The first time I was aware of New Year's Eve celebrations, I was 7 years old. My parents had gone partying and my 12 year old sister Myra, woke me sharply at 11:45 p.m.
"Get dressed. Quickly." She commanded. "Come downstairs, get a pot and a spoon from the kitchen and . . . button up your overcoat."
"Why?" I asked sleepily.
"Because we're going to celebrate the New Year. It's 1930."
What I remember best of this escapade is Myra and me, joined by the Johnson children next door, walking around the dark suburban streets of Queens like a band of raggle-taggle midgets, banging our pots and striking pan covers together like cymbals, screaming:
"Happy New Year!" And succeeding in only waking the chickens our neighbor across the street raised for a hobby.
They crowed nice and loud!
When I grew older, my taste in New Year's Eve festivities changed. For years I would go to the theater; eat a midnight supper at some expensive hostelry and allow myself to be crushed into a state of indigestion by the surging mobs in Times Square afterward. After a dozen of these masochistically enchanted evenings passed, I decided to pass on that ritual as well.
House parties to celebrate the dying of the old year and the birth of the new were my next attempt at solstice conviviality. Another bust.
I found I was unutterably dispirited by so much desperate merriment not to mention the sight of old friends making the same darn fools of themselves year after year with only some half-warm casserole served at midnight to take up the slack.
If this sounds to you like I am growing crotchety with each passing year, I deny it to the death. Merely more selective in my need for revelry.
If anything, New Year's Eve becomes a precious gift with each 12-month passage of time. How I choose to spend its commemoration, I find, becomes a more and more personal option.
Amicability and Champagne
My happiest way to inaugurate the beginning of another auspicious year is a very small dinner party. Never more than six at the table, and in the best of possible worlds, two.
There are only two ingredients necessary for this assemblage; true amicability among the dinner partners and enough good Champagne to cherish it.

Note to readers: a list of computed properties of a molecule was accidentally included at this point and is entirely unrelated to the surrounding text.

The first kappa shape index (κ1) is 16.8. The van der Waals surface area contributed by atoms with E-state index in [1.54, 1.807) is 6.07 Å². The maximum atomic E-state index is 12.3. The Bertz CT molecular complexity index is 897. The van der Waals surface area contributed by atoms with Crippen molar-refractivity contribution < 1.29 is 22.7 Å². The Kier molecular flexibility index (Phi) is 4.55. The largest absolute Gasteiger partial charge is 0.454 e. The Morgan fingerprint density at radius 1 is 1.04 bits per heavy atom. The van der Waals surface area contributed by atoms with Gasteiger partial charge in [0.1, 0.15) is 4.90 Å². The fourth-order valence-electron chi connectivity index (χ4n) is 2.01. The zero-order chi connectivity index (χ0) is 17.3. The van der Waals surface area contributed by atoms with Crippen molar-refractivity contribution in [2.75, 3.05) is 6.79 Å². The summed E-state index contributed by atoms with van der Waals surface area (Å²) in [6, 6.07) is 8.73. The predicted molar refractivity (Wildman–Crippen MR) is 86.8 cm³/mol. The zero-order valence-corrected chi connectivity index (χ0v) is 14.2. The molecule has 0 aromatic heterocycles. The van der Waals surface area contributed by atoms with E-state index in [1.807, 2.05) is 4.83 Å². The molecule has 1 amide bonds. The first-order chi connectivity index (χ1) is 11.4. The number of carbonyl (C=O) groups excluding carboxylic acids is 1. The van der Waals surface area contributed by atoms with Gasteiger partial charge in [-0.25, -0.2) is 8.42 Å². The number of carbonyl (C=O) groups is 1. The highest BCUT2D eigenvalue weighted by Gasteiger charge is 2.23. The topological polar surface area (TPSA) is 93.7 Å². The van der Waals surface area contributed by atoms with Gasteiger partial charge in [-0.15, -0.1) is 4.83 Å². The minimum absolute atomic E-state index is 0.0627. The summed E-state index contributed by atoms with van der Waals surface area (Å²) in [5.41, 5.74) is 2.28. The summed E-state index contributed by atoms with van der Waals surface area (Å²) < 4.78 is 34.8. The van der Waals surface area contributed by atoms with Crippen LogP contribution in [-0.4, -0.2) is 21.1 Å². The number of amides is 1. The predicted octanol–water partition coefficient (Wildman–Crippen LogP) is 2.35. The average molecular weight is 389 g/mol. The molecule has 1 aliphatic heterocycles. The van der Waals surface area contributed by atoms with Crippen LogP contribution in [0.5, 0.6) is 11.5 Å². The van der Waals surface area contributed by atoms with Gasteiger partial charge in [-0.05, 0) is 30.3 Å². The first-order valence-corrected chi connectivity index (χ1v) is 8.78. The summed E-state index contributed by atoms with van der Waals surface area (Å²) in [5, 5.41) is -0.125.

A traditionalist host, whenever I prepare New Year's Eve dinner for friends, I try to include some version of beans and rice; what Southerners dub "Hoppin' John" as one of the adjuncts of the meal. Why? Because it's meant to bring good luck to the householder for the whole next year and I for one take that on hearsay alone.
Two of my more successful variations on this theme follow.
HOPPIN' JOHN SOUP
1 tablespoon unsalted butter
2 tablespoons olive oil
1 large onion, minced
1 large clove garlic, minced
1 pound dried black-eyed peas
1 ham bone or 1/2 pound chunk smoked ham
1/2 teaspoon chopped fresh thyme or 1/4 teaspoon dried
1 bay leaf
1 quart chicken broth, about
1 quart water
1/2 cup brown rice
Juice of 1 lemon
1 teaspoon grated lemon peel
Freshly ground pepper
1 teaspoon chopped chives
Heat butter with oil in large pot over medium-low heat. Add onion and cook 1 minute. Add garlic. Cook 5 minutes. Stir in black-eyed peas. Add ham bone, thyme, bay leaf, 1 quart chicken broth and water. Heat to boiling.
Reduce heat and simmer, partially covered, 1 hour. Stir in rice and continue to cook, partially covered, until black-eyed peas and rice are tender, about 30 minutes longer. If soup is too thick, add more broth.
If using ham chunk instead of ham bone, cut into small pieces, add to soup and cook 2 minutes. Stir in lemon juice and peel. Season to taste with salt and pepper. Sprinkle with chives. Makes 6 to 8 servings.